Since I cannot ask Hamas, nor do I purport to understand its way of thinking, I ask the leaders of my own country, Prime Minister Benjamin Netanyahu and his predecessors: How could you have wasted the years since the last conflict without initiating dialogue, without even making the slightest gesture toward dialogue with Hamas, without attempting to change our explosive reality? Why, for these past few years, has Israel avoided judicious negotiations with the moderate and more conversable sectors of the Palestinian people — an act that could also have served to pressure Hamas? Why have you ignored, for 12 years, the Arab League initiative that could have enlisted moderate Arab states with the power to impose, perhaps, a compromise on Hamas? In other words: Why is it that Israeli governments have been incapable, for decades, of thinking outside the bubble?

And yet the current round between Israel and Gaza is somehow different. Beyond the pugnacity of a few politicians fanning the flames of war, behind the great show of “unity” — in part authentic, mostly manipulative — something about this war is managing, I think, to direct many Israelis’ attention toward the mechanism that lies at the foundation of the vain and deadly repetitive “situation.” Many Israelis who have refused to acknowledge the state of affairs are now looking into the futile cycle of violence, revenge and counter-revenge, and they are seeing our reflection: a clear, unadorned image of Israel as a brilliantly creative, inventive, audacious state that for over a century has been circling the grindstone of a conflict that could have been resolved years ago.

...I would hope that on the right, too, there is now greater recognition — even if it is accompanied by anger and frustration — of the limits of force; of the fact that even a powerful country like ours cannot simply act as it wishes; and that in the age we live in there are no unequivocal victories, only an illusory “image of victory” through which we can easily see the truth: that in war there are only losers. There is no military solution to the real anguish of the Palestinian people, and as long as the suffocation felt in Gaza is not alleviated, we in Israel will not be able to breathe freely either.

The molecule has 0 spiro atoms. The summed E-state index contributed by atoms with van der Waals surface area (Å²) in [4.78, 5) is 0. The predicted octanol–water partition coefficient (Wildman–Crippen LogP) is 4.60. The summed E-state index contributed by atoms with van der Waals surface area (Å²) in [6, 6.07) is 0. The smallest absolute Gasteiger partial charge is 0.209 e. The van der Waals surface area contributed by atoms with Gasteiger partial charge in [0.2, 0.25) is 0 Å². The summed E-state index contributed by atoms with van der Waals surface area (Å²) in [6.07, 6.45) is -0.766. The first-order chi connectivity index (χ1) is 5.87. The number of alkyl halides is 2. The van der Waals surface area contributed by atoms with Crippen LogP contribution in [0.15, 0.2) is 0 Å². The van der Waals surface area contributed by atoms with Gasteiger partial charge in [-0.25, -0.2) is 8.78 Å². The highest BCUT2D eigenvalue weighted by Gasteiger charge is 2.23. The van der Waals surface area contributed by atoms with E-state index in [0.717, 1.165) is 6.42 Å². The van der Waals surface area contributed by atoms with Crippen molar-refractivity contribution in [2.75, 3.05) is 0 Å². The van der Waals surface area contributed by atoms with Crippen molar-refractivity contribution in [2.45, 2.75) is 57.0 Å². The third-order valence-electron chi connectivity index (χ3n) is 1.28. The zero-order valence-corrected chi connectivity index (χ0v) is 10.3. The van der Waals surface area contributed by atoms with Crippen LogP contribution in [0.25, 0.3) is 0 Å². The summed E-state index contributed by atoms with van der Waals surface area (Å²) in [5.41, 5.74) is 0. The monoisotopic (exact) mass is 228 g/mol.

...Will a similar comprehension emerge on the other side, in Hamas? I have no way of knowing. But the Palestinian majority, represented by Mahmoud Abbas, has already decided in favor of negotiation and against terrorism. Will the government of Israel, after this bloody war, after losing so many young and beloved people, continue to avoid at least trying this option? Will it continue to ignore Mr. Abbas as an essential component to any resolution? Will it keep dismissing the possibility that an agreement with West Bank Palestinians might gradually lead to an improved relationship with the 1.8 million residents of Gaza?

Here in Israel, as soon as the war is over, we must begin the process of creating a new partnership, an internal alliance that will alter the array of narrow interest groups that controls us. An alliance of those who comprehend the fatal risk of continuing to circle the grindstone; those who understand that our borderlines no longer separate Jews from Arabs, but people who long to live in peace from those who feed, ideologically and emotionally, on continued violence.

I believe that Israel still contains a critical mass of people, both left-wing and right-wing, religious and secular, Jews and Arabs, who are capable of uniting — with sobriety, with no illusions — around a few points of agreement to resolve the conflict with our neighbors.